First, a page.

A Soldier to be Named Later


The phrase a “player to be named later” is familiar to baseball fans as so many trades have included that phrase throughout the years, but here is a human-interest story about a “soldier to be named later.” 

It does seem appropriate to post this during October, which is German-American Heritage Month and is the month in which the newspaper reported this story.

This article came from the Cincinnati Enquirer of October 3, 1861 

An Interesting Incident at Camp Wade. A Soldier who was stolen from Home when a Child discovers his Parents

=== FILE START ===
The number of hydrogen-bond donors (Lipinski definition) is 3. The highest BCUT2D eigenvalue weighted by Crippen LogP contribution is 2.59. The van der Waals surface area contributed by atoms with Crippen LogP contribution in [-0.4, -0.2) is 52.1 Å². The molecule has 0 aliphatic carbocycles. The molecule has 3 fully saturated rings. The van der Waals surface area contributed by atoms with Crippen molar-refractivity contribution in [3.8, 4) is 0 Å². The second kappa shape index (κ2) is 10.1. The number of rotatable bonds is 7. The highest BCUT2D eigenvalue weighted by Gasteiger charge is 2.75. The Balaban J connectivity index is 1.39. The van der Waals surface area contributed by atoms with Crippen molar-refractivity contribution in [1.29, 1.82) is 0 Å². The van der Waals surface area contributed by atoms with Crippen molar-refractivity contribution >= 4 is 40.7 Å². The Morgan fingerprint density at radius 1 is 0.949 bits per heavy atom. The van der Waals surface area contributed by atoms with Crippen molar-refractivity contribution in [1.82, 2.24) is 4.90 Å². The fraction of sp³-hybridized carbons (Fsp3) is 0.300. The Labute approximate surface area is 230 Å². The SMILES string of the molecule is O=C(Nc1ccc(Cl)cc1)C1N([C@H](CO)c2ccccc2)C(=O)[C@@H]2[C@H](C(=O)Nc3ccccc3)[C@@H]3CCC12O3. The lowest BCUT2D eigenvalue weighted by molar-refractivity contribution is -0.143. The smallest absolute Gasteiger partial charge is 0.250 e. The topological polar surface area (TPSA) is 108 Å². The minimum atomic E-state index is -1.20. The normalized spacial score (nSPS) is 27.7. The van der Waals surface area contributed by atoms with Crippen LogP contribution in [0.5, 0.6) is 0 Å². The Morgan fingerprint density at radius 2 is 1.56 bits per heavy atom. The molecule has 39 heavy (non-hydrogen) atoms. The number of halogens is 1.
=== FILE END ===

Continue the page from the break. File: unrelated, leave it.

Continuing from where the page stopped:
In Company I, Capt. Steele, Wade and Hutchins’ Regiment of Cavalry, is a private, nineteen years of age, who enlisted in Medina County where the Company was formed, under the name of John Cruff. His history is a little peculiar. He remembers that he was stolen from his home and parents when about ten years of age, but where that home was, or who were his parents, he was totally ignorant up to yesterday. He remembers being taken away several miles by a man from whom he escaped. While wandering about, not knowing where, he was taken up as a vagrant and sent to a poor-house. A man by the name of Briggs, of Westfield, Medina County, took him from the poor-house and gave him employment. He worked for several persons subsequently, remaining for five years in the employ of one Dean, in Lafayette, Medina County. How he came by the name of John Gruff he can not tell. He thinks it was given him at the poor-house. He enlisted in the above regiment and came to Camp Wade. Yesterday morning while wandering about on the Hights (sic) in the neighborhood of the Oak Grove House he remarked that the locality was strangely familiar to his eyes; and yet he did not know he had ever been there before. The more he looked about the more familiar every thing appeared. Suddenly, as if by force of association, a name that he had not thought of in years occurred to him, and as he pronounced it aloud and it reverberated through the cells of memory it awoke echoes that had long been dormant, and caused a thousand old recollections to rush upon his mind. The name that occurred to him in so singular a manner was that of Thomas Strooska - the name his parents gave him - and the conviction that he was in the neighborhood of his native home became too strong to admit of a doubt. Whether his father and mother still dwelt there or were in the land of the living he would endeavor to ascertain. He entered a house to make inquiries of the inmates. While in conversation with them an old lady, a neighbor, dropped in. She could only understand German, and the neighbor on whom she had called interpreted to her the story of the young soldier.